Welcome to our weekly roundup of the best articles from the blogs of academic publishers! Even though it was a short week for many publishers with Columbus Day on Monday and even though many lucky publishing folks are currently over in Frankfurt, there were still a lot of excellent posts on publishing blogs. As always, if you particularly enjoy something or think that we missed an important post, please let us know in the comments.
Speaking of Columbus Day, on Monday, Beacon Broadside ran a post in support of Indigenous Peoples Day, a “reimagination of Columbus Day that ‘changes a celebration of colonialism into an opportunity to reveal historical truths about the genocide and oppression of indigenous peoples in the Americas, to organize against current injustices, and to celebrate indigenous resistance.'” In honor of the occasion, they featured an interview with Kim E. Nielsen on disability in American Indigenous cultures.
Last night was the first debate between Vice-Presidential candidates Joe Biden and Paul Ryan, and while there weren’t yet posts breaking down this debate while we were looking through the blogs, the debates and the election generally have generated a number of good posts. For those debate watchers who need to brush up on what it is that Vice Presidents actually do, at the Yale Press Log, Joshua M. Glasser has a guest post in which he discusses the changing, oft-overlooked role of the Vice Presidency in American politics.
The debate last night was touted as particularly important after the first Presidential debate, which took place last week. While Mitt Romney is widely seen as the victor in that debate, Andrew J. Polsky, analyzing the Obama-Romney debate at the OUPblog, claims that “the clear winner was the news media. No one likes a one-sided presidential campaign, and that was the direction of the contest over several weeks prior to the debate.” Polsky goes on to ask whether Romney’s “comeback story” is real or a media fabrication.
In the Princeton University Press Blog’s Election 101 series, Rasmus Kleis Neilsen takes Polsky’s point to the next level, asking whether Romney’s “ground war” campaign of personal communication can win him the election. Nielsen claims that, despite Romney’s debate showing, “Barack Obama is ahead in the polls in every swing state, and the Romney campaign will have to pull off a major upset to win in November.” After the Obama “ground war” soundly beat the McCain campaign in 2008, Nielsen believes that Romney has his work cut out for him if he is to win the Presidency.
The MITPressLog continued its Election Tuesday series this week with a guestpost from Mark Earls, who discusses “social learning” and its relevance to the upcoming elections. He notes the strange contradictions involved in our image of voting as a personal, private choice and our ideas of the political process as social process, complete with parties, rallies, and issues supported by large groups of people.
While the Presidential election is getting most of the media coverage, Amy Stone, in her guest post at the University of Minnesota Press Blog, reminds us that there are potentially historic elections taking place at the state level in November as well. In particular, Stone focuses on the elections with implications for same-sex marriage. Four states will be voting on same-sex marriage, and Washington, Maine, and Maryland will decide whether to legalize same-sex marriage.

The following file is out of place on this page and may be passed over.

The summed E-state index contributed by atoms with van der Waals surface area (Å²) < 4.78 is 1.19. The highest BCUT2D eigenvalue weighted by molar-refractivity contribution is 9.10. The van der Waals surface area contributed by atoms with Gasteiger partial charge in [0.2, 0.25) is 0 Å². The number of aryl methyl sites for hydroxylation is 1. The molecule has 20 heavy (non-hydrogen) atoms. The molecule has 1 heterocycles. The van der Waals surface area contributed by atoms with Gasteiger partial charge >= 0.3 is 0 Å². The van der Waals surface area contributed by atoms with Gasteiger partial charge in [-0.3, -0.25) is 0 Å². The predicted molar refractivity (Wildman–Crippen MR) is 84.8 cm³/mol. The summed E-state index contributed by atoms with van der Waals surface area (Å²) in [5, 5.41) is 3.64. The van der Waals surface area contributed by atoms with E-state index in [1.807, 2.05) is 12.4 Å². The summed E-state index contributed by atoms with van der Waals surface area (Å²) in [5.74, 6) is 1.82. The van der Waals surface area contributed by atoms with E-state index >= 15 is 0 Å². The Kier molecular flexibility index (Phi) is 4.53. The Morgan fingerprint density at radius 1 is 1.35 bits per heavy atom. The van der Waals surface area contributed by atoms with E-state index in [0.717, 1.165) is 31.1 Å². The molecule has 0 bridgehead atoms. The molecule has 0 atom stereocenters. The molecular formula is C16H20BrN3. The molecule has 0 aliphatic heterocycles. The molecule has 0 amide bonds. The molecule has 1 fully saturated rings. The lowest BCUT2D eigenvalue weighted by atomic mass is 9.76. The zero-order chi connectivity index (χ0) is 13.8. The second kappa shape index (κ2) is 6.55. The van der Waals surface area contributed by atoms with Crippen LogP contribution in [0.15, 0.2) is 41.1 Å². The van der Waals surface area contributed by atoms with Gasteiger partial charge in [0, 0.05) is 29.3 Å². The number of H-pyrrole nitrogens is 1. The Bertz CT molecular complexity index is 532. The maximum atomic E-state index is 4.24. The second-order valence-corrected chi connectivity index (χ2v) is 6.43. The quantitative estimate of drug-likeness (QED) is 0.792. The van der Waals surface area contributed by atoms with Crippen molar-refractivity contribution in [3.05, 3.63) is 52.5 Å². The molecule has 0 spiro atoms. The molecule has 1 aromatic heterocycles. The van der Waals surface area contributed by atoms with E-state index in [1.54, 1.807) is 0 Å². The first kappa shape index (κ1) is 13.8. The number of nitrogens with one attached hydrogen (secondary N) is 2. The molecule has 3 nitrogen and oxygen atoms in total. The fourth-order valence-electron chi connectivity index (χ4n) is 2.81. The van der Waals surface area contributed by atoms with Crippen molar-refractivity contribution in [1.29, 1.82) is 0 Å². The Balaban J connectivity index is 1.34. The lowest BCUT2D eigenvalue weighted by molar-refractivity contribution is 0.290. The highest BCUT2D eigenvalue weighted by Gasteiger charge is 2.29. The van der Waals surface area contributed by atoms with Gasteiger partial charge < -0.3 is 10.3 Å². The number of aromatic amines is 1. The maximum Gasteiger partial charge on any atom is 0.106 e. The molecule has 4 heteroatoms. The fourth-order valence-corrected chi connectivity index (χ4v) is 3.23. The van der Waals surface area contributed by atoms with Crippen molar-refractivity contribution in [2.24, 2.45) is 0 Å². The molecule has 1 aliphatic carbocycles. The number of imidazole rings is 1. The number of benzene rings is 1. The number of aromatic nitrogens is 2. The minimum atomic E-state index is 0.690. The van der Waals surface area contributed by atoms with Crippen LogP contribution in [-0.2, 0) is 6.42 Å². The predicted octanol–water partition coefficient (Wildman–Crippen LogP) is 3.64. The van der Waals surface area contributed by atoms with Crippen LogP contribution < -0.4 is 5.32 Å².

Earlier this week, the US Supreme Court heard oral arguments in Fisher v. University of Texas at Austin, a case with huge ramifications for the legality of affirmative action. At the JHU Press Blog, Dennis Deslippe claims that it “seems likely that the justices will invalidate affirmative action at the nation’s colleges and universities” and wonders whether class-based affirmative action will successfully gain support.
The Chicago Blog of the University of Chicago Press featured the art of Laura Letinsky in a post this week. Here’s how Letinsky explains her art’s attempt to show intimate moments:
“it’s about the relationship between privacy and particularity. At first I had a sense of being a scientist or an explorer going into people’s private space. Then I wondered whether it was a private space, since its conventionality works against that. Not only in love’s promise, but in the singularity of the spaces, the sheets, the pajamas, the coffee cups. These details evaded the generic and particularized the couples. I became interested in the desire to be normal, and how people tried to live that dream out. And I saw how people could never quite do this, and yet still tried.”
Rafe Sagarin begins his latest post at Island Press Field Notes on the importance of predators in ecosystems with a universal truism: “Everyone knows that sea otters are adorable.” From this indisputable statement, though, Sagarin pushes on into more scientific territory, discussing how otters are key contributors to “kelp-based carbon storage.” Restoring otters to their historical range, Sagarin claims, would have a significant effect on the local atmosphere.
Finally, we’ll end this week’s Roundup with a fascinating post by Edward J. Blum and Paul Harvey at the UNC Press Blog on the role (or lack thereof) of images of Jesus in the American Revolution. They point out that what little iconography Americans had in there homes was generally portraiture of George Washington rather than images of Christ. It was not until the 19th century, claim Blum and Harvey, that images of Jesus began to appear commonly throughout America.
That’s it for this week! We hope you enjoyed the links as much as we enjoyed finding them. Please let us know what you think in the comments. Have a great weekend!